Like all nuclear magnetic resonance signals, the navigator echoes N+ and N- are demodulated with a phase-sensitive demodulator and are sampled as complex quantities and digitized. However, a complete matrix is not obtained since no phase-coding steps were implemented; rather, only one data row for the navigator echoes N+ and N- is respectively obtained. Given exact centering of the navigator echoes N+ and N- in the gradient grid, the result after a Fourier transformation would be purely real, i.e. no phase response would be present. An inadequate centering, however, leads to a linear phase response that can be identified on the basis of the following autocorrelation functions: ##EQU2##
Nj + and Nj - are respectively the individual Fourier-transformed, complex samples, the asterisk (*) represents the complex conjugate quantity, R+ and R- respectively represent the magnitudes of the autocorrelation functions (of no interest in this context) and Δφ1 + represents the phase response in the positive navigator echo N+ and Δφ1 - represents the phase response of the negative navigator echo N-. The linear phase response of the signal is thus obtained separately for echoes under positive and negative gradients of the readout gradient GR. It can be assumed that this phase response is the same for all following signals employed for image acquisition and that their phase response can thus be corrected.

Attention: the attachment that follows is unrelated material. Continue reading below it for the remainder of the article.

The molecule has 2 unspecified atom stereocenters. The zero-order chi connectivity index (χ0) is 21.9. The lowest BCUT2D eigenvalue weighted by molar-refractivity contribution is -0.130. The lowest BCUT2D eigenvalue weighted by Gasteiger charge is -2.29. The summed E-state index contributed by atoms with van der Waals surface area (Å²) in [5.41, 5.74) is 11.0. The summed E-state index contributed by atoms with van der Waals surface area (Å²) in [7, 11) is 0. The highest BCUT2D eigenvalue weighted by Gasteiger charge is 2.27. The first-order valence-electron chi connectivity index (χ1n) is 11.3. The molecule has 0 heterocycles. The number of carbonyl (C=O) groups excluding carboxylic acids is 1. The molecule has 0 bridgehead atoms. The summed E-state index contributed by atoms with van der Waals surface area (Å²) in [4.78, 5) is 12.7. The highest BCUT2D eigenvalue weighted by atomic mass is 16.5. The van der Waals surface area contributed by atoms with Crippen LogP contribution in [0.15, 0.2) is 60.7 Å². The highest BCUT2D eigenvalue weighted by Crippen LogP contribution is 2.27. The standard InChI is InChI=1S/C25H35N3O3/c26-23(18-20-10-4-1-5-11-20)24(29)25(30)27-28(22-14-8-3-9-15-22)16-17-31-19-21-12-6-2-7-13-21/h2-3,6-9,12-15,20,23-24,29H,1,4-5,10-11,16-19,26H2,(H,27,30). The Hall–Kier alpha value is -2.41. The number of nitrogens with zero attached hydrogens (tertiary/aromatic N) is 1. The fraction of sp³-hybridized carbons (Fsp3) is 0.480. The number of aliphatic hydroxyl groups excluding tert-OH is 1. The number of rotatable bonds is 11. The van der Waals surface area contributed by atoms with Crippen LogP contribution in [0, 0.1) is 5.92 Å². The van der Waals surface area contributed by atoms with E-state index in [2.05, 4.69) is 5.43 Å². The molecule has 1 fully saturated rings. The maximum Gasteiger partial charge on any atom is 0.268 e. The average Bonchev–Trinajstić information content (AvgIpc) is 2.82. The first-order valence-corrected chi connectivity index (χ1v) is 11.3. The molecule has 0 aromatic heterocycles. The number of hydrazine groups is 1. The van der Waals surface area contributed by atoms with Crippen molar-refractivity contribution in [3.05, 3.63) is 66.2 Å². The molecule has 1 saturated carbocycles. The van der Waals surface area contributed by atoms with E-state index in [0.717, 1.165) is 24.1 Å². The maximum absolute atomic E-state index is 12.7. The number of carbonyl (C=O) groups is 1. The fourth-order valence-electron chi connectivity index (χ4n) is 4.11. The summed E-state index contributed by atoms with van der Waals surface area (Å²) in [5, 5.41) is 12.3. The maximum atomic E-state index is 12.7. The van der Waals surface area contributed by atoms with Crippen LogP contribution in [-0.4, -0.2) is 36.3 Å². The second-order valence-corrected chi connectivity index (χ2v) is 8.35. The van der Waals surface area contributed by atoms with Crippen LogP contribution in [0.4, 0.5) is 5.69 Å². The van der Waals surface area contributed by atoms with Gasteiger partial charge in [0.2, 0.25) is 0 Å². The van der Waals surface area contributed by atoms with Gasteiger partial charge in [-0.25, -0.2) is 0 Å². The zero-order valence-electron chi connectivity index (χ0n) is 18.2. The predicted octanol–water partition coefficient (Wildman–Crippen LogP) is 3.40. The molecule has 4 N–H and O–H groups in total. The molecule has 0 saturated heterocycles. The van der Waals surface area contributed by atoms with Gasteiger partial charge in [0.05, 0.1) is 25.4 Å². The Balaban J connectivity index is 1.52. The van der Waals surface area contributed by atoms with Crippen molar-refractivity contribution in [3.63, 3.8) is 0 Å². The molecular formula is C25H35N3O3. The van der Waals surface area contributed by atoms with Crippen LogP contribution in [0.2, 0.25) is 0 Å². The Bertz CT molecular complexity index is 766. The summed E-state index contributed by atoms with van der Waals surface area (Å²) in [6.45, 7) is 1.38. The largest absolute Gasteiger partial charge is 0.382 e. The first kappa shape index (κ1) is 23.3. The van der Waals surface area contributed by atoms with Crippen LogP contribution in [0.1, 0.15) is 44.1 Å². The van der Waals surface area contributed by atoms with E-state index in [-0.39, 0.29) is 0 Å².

In the illustrated method for determining the phase response, an averaging over the subject ensues on the basis of the sum formation of the samples, so that reliable values are obtained. Since the signal only comes from the subject region, it is substantially only the relevant subject region that is taken into consideration in the averaging.
A correction of the image signals can now be implemented with the phase responses for positive and negative pulses of the readout gradient acquired in this way, and the correction is again undertaken on the Fourier-transformed values in row direction of the raw data matrix. These values are referred to below as Hij and the corresponding, corrected values are referenced Hij '. The corrected values Hij must be separately considered for signals under positive and negative pulses of the readout gradient GR, i.e. even and odd row numbers i: ##EQU3##